Guide to Choosing the Best Online Therapy for Eating Disorders 

Is Online Therapy for Eating Disorders Worth It?

Online therapy for eating disorders can be just as effective as in-person therapy. Research has shown that virtual IOP treatment has comparable outcomes to in-person IOP, and that online administration of family-based treatment was effective in treating eating disorders in youth. Online therapy eliminates travel and wait times, and allows people to see doctors who aren’t nearby, making it more accessible. 

Online treatment options for eating disorders are often less expensive than in-person treatment, especially in the case of in-patient programs. Many of these telehealth companies were founded specifically with affordability in mind. And with virtual therapy, you’re saving time and money by not having to commute to appointments, and you may be able to schedule your appointments around other commitments.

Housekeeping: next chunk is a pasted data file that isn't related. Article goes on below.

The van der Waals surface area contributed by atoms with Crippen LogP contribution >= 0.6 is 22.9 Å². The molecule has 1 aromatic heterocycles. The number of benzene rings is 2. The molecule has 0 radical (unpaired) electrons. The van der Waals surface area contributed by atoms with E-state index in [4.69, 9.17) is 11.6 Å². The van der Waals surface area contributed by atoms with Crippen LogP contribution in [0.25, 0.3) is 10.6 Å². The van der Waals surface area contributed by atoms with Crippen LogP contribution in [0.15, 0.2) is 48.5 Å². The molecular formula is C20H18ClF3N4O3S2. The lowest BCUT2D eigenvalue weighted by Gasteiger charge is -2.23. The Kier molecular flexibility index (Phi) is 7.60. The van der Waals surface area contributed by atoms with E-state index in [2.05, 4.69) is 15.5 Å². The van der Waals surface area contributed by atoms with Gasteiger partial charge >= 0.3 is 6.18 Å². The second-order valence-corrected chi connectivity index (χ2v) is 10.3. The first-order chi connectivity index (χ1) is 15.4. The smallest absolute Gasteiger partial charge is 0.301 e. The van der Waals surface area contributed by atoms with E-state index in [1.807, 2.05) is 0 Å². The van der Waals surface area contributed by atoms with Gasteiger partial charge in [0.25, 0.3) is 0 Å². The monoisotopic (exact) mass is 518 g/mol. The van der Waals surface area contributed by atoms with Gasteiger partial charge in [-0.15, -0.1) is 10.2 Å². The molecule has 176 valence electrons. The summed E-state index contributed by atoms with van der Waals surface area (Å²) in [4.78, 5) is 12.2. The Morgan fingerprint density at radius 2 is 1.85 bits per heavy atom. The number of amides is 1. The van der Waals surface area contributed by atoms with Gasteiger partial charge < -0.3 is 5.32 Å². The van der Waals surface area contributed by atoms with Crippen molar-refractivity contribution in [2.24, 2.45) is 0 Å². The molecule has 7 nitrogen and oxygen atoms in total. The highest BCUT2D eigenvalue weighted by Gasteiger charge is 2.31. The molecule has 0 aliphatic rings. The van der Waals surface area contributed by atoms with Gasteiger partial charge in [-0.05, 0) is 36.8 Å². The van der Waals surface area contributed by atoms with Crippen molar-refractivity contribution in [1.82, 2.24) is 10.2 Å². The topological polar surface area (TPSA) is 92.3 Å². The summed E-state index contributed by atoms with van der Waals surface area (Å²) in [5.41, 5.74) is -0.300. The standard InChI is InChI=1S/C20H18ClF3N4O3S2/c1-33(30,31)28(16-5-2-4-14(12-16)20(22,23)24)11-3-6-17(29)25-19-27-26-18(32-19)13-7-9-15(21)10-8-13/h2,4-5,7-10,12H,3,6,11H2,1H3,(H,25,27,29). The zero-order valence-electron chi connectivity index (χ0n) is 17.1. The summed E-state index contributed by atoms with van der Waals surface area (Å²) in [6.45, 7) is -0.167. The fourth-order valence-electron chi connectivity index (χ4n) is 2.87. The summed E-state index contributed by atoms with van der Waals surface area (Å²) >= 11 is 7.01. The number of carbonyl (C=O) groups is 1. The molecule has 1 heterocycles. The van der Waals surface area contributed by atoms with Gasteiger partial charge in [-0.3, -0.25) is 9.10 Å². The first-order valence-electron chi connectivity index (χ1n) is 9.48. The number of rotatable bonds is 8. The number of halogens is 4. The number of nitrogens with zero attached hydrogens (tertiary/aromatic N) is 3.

In some cases, online therapy for eating disorders may not be the best option, especially if you’re experiencing a medical problem related to your eating disorder, such as low sodium levels. Many companies that offer IOPs or other eating-disorder specific treatments perform a medical assessment to confirm you are a good candidate for a telehealth program. 

Comparing Online Therapy for Eating Disorders

There are a variety of factors to consider when choosing which online therapy is best for you. These include:

  • Price: With many companies, you won’t know the cost of treatment until you sign up or at least complete an initial consultation. Sometimes you won’t even know if the company takes your insurance. Know your budget beforehand, and whether you’re planning on using insurance or not.  
  • Specialties: If you already know which type of eating disorder you have, that could make the search for a specialist provider easier. If you aren’t sure of your diagnosis but believe you have a problem, a more generalized program or therapy platform might be a better bet.